The interest in DIA was probably somewhat dormant until recently when there have been marked advances in applying AI in all areas of medicine including other areas gastrointestinal endoscopy such as colon polyp detection, Barrett's esophagus, detecting early gastric cancer, and capsule endoscopy of small bowel.[14] This has also awakened the sleeping giants in EUS in academia and industry to pursue AI in EUS with renewed gusto and enthusiasm. Research on the application of AI in EUS is still in early stages and of development. This editorial highlights some possible applications of AI in EUS that can potentially the diagnostic capabilities of EUS.

  Artificial Intelligence and EUS Elastography Top

EUS elastography (EUS-E) can provide supplementary information for traditional EUS, while simultaneously minimizing the examination cost without increasing patient morbidity and fatality.[15] EUS-E can convert the properties of tissue into visible images that are composed of color pixels; this is achieved based on the elastic coefficients of the analyzed tissue. As a result, endoscopic clinicians are able to detect possible pathological changes of corresponding tissues or organs according to EUS-E images. Săftoiu et al.[16] first conducted real-time quantitative analysis of EUS-E and found that real-time EUS-E produced ideal results because it avoided not only color perception errors and the motion artifacts caused by individual selection and manipulation bias but it also avoided the selection bias resulting from static image analyzing. In 2012, the European multicenter EUS-E group launched a prospective, blinded study to evaluate the accuracy of real-time EUS-E in the diagnosis of focal pancreatic lesions with an ANN-based CAD mode.[17] In the study, 744 EUS-E images from 258 patients with focal pancreatic lesions were included. By retrieving the color hue histogram data from the dynamic sequence of EUS-E, and then, analyzing the data in a neural network to distinguish benign and malignant patterns automatically, the results showed that the sensitivity of EUS-E was 87.6%, specificity was 82.9%, and positive predictive value (PPV) and negative predictive value (NPV) were, respectively, 96.3% and 57.2%. These results indicated that the ANN-based CAD model could provide rapid and accurate diagnosis and assist in medical decision-making.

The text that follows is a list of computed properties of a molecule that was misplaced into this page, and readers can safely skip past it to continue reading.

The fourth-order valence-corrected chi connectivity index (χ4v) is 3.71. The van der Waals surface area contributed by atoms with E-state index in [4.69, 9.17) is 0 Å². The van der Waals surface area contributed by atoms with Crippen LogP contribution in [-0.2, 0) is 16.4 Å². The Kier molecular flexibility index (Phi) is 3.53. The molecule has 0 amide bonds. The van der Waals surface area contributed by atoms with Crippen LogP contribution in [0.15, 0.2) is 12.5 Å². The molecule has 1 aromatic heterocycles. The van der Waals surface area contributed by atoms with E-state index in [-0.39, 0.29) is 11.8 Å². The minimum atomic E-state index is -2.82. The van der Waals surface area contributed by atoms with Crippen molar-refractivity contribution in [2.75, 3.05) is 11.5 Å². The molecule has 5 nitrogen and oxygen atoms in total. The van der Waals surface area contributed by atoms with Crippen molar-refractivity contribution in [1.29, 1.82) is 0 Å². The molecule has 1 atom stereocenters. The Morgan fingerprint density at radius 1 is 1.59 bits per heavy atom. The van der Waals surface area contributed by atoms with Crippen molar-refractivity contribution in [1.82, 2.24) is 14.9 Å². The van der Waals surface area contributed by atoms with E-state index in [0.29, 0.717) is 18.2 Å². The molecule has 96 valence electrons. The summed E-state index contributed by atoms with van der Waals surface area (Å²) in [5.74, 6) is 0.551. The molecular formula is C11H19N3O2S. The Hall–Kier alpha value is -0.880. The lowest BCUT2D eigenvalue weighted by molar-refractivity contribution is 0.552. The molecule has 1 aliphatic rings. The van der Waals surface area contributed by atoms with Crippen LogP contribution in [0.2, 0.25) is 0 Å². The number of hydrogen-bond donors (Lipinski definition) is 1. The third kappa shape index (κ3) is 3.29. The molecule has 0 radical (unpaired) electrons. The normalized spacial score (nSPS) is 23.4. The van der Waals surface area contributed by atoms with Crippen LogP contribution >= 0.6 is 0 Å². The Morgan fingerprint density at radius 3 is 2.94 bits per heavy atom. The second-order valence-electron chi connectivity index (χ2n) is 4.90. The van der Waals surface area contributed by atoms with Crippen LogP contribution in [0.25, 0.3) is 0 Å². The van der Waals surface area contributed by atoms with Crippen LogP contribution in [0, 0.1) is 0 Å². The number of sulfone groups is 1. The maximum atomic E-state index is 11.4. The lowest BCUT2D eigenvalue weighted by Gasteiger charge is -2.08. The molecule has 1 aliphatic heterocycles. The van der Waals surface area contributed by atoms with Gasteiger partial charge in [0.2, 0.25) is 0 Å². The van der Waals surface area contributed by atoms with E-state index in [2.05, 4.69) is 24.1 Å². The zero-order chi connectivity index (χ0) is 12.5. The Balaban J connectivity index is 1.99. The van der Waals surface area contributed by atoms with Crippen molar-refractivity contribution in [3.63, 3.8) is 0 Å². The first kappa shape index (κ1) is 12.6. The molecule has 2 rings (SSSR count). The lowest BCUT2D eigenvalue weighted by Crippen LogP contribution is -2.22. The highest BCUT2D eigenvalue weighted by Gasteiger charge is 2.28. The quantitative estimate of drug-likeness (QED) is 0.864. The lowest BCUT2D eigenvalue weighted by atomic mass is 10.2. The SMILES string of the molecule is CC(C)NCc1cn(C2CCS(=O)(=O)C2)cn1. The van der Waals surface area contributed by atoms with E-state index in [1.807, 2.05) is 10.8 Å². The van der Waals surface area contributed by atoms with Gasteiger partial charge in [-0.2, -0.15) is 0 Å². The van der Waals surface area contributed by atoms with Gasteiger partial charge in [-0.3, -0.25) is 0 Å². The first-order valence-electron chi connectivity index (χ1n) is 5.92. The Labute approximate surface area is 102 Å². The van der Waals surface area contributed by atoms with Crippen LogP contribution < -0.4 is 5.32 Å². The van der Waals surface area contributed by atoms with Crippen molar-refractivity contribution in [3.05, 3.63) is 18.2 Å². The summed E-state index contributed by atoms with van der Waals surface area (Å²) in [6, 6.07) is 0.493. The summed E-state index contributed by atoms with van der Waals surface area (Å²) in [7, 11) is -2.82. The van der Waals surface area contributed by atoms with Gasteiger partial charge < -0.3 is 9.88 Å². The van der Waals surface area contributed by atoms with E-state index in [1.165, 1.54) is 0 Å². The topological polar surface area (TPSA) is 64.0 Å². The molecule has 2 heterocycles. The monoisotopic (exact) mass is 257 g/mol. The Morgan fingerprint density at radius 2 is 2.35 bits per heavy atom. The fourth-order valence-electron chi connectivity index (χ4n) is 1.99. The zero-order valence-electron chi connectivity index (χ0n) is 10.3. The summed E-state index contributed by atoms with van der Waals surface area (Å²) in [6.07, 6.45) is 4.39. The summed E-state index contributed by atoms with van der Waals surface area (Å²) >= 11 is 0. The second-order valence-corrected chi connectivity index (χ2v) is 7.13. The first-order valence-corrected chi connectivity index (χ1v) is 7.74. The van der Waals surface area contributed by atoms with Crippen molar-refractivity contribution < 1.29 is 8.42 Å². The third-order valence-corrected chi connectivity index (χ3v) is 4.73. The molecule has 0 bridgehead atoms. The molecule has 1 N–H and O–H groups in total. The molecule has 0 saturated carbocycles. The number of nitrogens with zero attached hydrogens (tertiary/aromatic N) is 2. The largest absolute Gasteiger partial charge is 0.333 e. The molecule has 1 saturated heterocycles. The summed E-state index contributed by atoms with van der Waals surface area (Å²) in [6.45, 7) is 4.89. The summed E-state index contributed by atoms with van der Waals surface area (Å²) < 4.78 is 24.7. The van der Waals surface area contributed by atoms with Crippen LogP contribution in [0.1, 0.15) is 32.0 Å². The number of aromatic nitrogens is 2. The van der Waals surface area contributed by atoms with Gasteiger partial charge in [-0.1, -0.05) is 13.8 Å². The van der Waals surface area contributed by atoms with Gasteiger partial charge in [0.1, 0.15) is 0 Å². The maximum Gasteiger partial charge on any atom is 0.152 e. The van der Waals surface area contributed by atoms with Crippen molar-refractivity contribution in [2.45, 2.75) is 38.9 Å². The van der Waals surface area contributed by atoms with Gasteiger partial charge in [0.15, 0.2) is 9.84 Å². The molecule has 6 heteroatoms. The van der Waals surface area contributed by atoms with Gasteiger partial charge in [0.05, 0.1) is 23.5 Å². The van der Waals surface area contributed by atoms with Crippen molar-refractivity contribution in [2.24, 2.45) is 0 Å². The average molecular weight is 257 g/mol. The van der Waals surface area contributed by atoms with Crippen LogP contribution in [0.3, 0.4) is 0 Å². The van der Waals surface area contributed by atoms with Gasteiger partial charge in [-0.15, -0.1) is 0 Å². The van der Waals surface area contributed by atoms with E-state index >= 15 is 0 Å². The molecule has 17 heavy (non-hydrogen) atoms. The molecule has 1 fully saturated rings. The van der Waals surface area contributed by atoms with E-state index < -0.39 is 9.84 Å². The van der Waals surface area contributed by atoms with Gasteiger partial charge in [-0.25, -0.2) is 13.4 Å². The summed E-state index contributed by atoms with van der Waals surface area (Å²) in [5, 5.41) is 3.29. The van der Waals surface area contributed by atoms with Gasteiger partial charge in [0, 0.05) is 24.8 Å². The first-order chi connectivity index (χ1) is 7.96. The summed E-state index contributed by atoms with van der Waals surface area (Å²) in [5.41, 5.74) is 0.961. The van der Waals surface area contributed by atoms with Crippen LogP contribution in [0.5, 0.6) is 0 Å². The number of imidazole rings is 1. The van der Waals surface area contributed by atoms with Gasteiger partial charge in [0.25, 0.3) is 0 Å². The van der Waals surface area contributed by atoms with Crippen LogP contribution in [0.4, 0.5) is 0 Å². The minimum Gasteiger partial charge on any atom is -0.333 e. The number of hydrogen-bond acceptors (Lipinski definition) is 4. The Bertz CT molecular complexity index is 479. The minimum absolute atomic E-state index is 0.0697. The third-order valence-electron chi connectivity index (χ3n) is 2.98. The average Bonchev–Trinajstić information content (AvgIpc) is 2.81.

Artificial Intelligence, Contrast-Enhanced EUS and Guided Fine-Needle Aspiration Top

Since EUS-FNA was reported in 1992, it has been widely applied in the diagnosis and treatment of intramural and extramural digestive tract lesions.[18] It is well known that EUS-FNA is a multistep process, that can be affected by a variety of uncertainties. It can be difficult at times to differentiate benign and malignant lesions and formulate subsequent treatment strategies based only on the clinical/imaging features and sample results of EUS-FNA.[19] For these reasons, some AI-related algorithms aimed at promoting the diagnostic accuracy and efficiency of EUS-FNA have emerged in the recent 5 years. In 2015, Săftoiu et al.[20] recruited 167 patients, including 112 patients with PC and 55 patients with chronic pancreatitis and mapped their time-intensity curves (TICs) using dynamic contrast-enhanced EUS (CE-EUS) data performed on solid pancreatic masses; the study further quantified the 7 parameters of TICs through a multilayer ANN. The results showed that the sensitivity, specificity, PPV, and NPV were 94.64%, 94.44%, 97.24%, and 89.47%, respectively. These findings indicated that this ANN could provide additional diagnostic value for human CE-EUS and EUS-FNA results. In 2019, Kurita et al.[21] used AI based on DL to build a diagnostic algorithm and retrospectively analyzed the pancreatic cystic fluid from surgical specimens or EUS-FNA specimens of 85 patients with pancreatic cystic lesions. Factors such as carcinoembryonic antigen (CEA), carbohydrate antigen 19-9 (CA19-9), cancer antigen 125, amylase, patient sex, cyst location, connection between pancreatic duct and cyst, cyst type, and cytology of the collected cystic fluid were closely related to the algorithm, which can also predict the malignancy. The accuracy, specificity, and sensitivity of the proposed algorithm were 92.9%, 91.9%, and 95.7%, respectively. Both the accuracy and sensitivity of the proposed algorithm were higher than those of CEA and cytology. Herein, it is reasonable to believe that the proposed algorithm can improve the diagnostic efficiency of differentiating between benign and malignant pancreatic cystic lesions.